Golang: How Setup Basic Authentication Middleware With Goloang Echo Framework

Lets implement basic auth middleware functionality into echo golang project

Authentication is the most fundamental building block of any application. Whenever we start building a new app, we consider how users authenticate in the very beginning. In the olden days, we used to implement session based authentication and transmitted the data using cookies. Using JSON Web Tokens can mitigate this issue. We don’t have to store any session data in our database or anywhere because JWTs can carry information with them in JSON format. Although they can be encrypted, we will be focusing on signed tokens which carry the authenticated user’s information.
I highly recommend going through the following writing to learn more about the structure of JWTs here
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To get started, we need to create a new Go application:
Make the path appropriate for your workspace & install deps.
mkdir go-jwtgo get github.com/labstack/echo
go get github.com/dgrijalva/jwt-go
I will be using the Echo Framework. It’s a very minimalist framework which has the essentials baked in. Let’s create the main.go file by taking the code from the Echo Guide. This will be our starting point. main.go:

If you run the application now, echo fires up a server and listens on the :1323 port. A basic hello world application.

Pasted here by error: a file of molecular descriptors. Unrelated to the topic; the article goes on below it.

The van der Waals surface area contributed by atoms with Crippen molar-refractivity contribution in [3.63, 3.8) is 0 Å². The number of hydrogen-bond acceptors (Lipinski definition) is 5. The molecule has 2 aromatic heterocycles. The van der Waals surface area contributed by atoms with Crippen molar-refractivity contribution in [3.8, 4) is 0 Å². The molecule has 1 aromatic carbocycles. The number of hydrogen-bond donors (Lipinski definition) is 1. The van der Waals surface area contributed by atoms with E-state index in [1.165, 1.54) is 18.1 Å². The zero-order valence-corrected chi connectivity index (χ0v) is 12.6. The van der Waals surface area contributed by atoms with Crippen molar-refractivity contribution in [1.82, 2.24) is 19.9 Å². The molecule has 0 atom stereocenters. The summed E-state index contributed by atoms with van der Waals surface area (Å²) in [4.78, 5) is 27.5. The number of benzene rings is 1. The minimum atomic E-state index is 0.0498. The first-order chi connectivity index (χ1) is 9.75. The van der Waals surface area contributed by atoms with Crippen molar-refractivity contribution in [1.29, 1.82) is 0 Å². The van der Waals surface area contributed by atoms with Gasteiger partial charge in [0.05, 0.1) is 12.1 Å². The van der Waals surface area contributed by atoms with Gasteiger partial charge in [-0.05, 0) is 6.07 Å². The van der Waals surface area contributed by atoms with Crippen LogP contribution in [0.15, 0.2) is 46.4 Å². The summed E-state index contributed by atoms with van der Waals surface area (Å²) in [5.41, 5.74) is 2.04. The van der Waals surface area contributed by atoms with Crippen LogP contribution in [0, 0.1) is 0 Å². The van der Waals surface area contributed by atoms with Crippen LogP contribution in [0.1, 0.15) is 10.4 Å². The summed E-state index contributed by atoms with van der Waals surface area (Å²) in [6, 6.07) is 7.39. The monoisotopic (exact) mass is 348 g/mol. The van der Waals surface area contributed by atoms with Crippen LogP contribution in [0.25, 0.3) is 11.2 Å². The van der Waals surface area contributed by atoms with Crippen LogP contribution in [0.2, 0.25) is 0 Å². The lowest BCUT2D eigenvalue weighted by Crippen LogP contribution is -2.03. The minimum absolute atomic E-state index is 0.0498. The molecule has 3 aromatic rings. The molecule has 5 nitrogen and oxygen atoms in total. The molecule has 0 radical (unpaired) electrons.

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Let’s create the login handler


Since database connection and querying is not in the scope of this article, I checked the username and password this way.

This is a very minimal application describing the core of JWT in Go.
We need to add a route for login:

Now run the app to test our login handler is working:
go run *.go
Test /login route
curl -X POST localhost:1323/login -d "username=jon&password=password"
You should get the token in the response when you hit the api with the correct username and password. Incorrect username and password will throw an unauthorised error.
curl -X POST localhost:1323/login -d "username=jon&password=nope"{"message":"Unauthorized"}
Since the token is being generated using exp (expiration), it will be unique everytime. Let’s inspect how our token looks when decoded, head over to jwt.io and paste the token: Header:
{ "alg": "HS256", "typ": "JWT" }
{ "admin": true, "exp": 1542690247, "name": "Jon Doe" }
Both front and backend can use the payload to identify the user.
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